The following data come from statehelthfacts.org. The states were chosen somewhat randomly by me.
State Percentage who smoke Cancer incidence per 100,000 (age-adjusted)
Kentucky 27.4% 498.2
Pennsylvania 22.6% 496.2
Maine 20.9% 508.9
New York 19.9% 469.3
Maryland 19.5% 488.0
Utah 10.5% 405.7
A. Explain why it might be important to look at cancer incidence that is age-adjusted rather than just cancer incidence).
B. (Perform simple linear regression on these data and report your finding.
C. Explain the significance of the Pearson correlation coefficient and the coefficient of determination.
Please see attached files
a. Comparisons cannot be done on raw, or crude, numbers of cancer cases or deaths because the populations may not be comparable with respect to age. Much like finding the common denominator when working with fractions, epidemiologists must calculate age-adjusted incidence or death rates so that the populations of different states or regions are similar enough for comparison.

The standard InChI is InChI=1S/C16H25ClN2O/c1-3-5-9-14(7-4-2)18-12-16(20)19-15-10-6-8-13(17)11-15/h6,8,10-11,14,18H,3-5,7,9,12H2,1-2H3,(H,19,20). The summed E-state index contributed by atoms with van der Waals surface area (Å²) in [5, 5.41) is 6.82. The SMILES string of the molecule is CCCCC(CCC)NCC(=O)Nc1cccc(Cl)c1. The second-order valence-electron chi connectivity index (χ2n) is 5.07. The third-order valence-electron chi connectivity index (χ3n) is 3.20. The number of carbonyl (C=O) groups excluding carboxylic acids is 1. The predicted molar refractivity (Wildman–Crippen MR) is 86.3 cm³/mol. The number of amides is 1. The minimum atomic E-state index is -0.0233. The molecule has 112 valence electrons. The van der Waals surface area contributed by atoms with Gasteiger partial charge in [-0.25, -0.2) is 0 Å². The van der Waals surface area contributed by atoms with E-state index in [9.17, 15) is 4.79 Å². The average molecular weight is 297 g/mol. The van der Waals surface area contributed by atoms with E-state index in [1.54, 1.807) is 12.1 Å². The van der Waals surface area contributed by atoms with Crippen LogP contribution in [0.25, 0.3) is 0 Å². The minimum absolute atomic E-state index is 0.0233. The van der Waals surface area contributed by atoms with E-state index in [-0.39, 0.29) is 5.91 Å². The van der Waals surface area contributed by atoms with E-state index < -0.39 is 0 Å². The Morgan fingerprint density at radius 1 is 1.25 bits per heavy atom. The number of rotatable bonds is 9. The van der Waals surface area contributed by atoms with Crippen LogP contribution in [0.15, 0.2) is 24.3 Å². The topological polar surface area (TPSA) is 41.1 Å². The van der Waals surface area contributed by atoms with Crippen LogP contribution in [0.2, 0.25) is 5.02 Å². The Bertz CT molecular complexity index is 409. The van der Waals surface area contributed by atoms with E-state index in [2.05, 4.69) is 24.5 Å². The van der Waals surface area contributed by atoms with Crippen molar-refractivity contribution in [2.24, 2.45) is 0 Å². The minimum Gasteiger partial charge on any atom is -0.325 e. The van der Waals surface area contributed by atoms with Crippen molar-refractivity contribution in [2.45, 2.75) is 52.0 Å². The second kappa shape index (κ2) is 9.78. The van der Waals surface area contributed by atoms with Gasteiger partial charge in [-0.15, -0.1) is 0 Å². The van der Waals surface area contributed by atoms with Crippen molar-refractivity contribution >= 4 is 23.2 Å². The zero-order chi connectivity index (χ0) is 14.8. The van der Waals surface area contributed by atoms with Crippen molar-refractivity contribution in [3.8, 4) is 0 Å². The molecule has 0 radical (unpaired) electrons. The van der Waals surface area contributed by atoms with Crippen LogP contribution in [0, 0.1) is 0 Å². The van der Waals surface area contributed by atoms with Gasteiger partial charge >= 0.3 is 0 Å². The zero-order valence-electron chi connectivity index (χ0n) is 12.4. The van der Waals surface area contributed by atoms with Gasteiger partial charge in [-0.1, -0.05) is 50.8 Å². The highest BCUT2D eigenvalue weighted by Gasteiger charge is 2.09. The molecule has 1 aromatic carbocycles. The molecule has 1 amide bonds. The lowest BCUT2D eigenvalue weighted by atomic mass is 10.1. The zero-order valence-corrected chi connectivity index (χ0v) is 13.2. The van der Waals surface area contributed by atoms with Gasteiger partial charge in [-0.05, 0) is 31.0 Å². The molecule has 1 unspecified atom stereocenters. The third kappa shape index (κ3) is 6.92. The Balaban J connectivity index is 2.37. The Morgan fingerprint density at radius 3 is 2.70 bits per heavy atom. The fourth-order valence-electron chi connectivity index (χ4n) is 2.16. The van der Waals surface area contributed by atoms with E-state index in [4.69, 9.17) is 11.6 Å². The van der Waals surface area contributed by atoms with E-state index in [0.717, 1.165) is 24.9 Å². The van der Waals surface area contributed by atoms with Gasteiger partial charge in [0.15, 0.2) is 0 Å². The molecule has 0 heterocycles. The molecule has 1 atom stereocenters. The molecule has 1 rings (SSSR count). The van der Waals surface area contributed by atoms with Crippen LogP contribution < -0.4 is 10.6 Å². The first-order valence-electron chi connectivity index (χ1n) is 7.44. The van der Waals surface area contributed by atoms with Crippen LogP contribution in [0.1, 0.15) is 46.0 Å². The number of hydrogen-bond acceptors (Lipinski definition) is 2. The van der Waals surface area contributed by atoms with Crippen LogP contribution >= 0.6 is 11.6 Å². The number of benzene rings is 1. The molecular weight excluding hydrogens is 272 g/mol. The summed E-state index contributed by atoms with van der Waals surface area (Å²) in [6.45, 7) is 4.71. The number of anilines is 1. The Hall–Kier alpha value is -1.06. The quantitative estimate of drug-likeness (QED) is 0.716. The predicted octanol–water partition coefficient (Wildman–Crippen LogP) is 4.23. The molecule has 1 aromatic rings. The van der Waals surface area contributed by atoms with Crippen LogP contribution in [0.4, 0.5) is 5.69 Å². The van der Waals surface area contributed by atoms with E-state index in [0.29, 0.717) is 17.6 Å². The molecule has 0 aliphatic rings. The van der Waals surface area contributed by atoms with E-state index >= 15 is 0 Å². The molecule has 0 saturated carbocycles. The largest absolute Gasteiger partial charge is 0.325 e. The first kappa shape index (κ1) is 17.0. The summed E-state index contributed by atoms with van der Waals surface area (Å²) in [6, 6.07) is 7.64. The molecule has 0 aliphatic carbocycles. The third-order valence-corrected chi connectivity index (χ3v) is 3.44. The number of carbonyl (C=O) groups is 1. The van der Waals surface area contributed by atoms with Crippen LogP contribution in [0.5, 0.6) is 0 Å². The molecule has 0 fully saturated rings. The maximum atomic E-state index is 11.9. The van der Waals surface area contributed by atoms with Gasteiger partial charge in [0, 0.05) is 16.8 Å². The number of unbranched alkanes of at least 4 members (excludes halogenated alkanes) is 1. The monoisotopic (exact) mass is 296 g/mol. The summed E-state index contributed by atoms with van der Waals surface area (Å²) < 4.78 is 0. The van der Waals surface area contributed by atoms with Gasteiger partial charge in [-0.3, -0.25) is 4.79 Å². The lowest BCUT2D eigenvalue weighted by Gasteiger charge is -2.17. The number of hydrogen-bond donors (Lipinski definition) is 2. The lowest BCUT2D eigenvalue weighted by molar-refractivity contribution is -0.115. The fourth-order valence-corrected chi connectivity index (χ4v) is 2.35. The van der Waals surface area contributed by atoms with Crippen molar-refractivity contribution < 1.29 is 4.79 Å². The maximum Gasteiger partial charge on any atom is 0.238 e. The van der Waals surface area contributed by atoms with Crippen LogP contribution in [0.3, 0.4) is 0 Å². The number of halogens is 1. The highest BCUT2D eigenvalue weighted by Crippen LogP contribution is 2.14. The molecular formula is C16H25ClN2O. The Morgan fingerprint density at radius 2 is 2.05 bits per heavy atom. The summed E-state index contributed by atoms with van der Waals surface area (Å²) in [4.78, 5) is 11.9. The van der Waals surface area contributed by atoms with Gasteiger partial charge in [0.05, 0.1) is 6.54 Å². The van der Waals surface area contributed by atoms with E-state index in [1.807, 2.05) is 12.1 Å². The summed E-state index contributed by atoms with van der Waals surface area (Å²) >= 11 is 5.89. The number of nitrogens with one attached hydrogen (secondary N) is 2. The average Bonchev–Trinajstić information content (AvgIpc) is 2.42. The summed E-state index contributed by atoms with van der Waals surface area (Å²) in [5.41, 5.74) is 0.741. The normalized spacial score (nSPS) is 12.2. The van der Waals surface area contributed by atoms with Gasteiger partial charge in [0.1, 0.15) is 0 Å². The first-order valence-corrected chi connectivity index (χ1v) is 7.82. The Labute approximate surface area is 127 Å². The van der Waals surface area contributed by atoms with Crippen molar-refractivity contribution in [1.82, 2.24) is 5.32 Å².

For example, consider two states, Florida and Alaska. Florida has a relatively old population and Alaska has a relatively young population. If you look only at each state's crude cancer death rate (total number of cancer deaths divided by the total population) it appears as if Florida has a cancer death rate almost ...
The solution provides detailed explanations in a 2-page Word document and also graphs in Excel file.